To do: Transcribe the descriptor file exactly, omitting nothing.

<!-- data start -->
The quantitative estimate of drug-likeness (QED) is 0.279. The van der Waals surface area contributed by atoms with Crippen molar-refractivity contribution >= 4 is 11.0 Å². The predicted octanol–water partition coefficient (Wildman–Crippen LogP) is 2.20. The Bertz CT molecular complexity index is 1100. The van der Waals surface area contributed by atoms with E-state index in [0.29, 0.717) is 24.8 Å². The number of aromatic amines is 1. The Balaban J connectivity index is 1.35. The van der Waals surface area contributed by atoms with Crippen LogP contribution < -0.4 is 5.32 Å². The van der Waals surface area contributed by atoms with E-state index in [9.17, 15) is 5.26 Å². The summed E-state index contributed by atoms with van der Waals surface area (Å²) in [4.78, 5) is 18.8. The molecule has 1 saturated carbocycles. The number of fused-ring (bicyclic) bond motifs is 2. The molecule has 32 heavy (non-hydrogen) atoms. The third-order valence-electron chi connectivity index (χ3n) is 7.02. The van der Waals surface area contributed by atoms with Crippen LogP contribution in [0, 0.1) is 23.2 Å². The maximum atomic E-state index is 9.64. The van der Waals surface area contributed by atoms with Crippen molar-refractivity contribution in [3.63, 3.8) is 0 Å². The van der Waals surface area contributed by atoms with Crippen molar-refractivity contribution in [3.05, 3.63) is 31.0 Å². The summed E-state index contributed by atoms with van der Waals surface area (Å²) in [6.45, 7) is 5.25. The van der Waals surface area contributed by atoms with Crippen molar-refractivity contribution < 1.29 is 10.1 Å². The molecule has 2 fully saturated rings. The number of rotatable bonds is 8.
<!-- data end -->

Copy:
The quantitative estimate of drug-likeness (QED) is 0.279. The van der Waals surface area contributed by atoms with Crippen molar-refractivity contribution >= 4 is 11.0 Å². The predicted octanol–water partition coefficient (Wildman–Crippen LogP) is 2.20. The Bertz CT molecular complexity index is 1100. The van der Waals surface area contributed by atoms with E-state index in [0.29, 0.717) is 24.8 Å². The number of aromatic amines is 1. The Balaban J connectivity index is 1.35. The van der Waals surface area contributed by atoms with Crippen LogP contribution < -0.4 is 5.32 Å². The van der Waals surface area contributed by atoms with E-state index in [9.17, 15) is 5.26 Å². The summed E-state index contributed by atoms with van der Waals surface area (Å²) in [4.78, 5) is 18.8. The molecule has 1 saturated carbocycles. The number of fused-ring (bicyclic) bond motifs is 2. The molecule has 32 heavy (non-hydrogen) atoms. The third-order valence-electron chi connectivity index (χ3n) is 7.02. The van der Waals surface area contributed by atoms with Crippen LogP contribution in [0, 0.1) is 23.2 Å². The maximum atomic E-state index is 9.64. The van der Waals surface area contributed by atoms with Crippen molar-refractivity contribution in [3.63, 3.8) is 0 Å². The van der Waals surface area contributed by atoms with Crippen molar-refractivity contribution in [3.05, 3.63) is 31.0 Å². The summed E-state index contributed by atoms with van der Waals surface area (Å²) in [6.45, 7) is 5.25. The van der Waals surface area contributed by atoms with Crippen molar-refractivity contribution < 1.29 is 10.1 Å². The molecule has 2 fully saturated rings. The number of rotatable bonds is 8.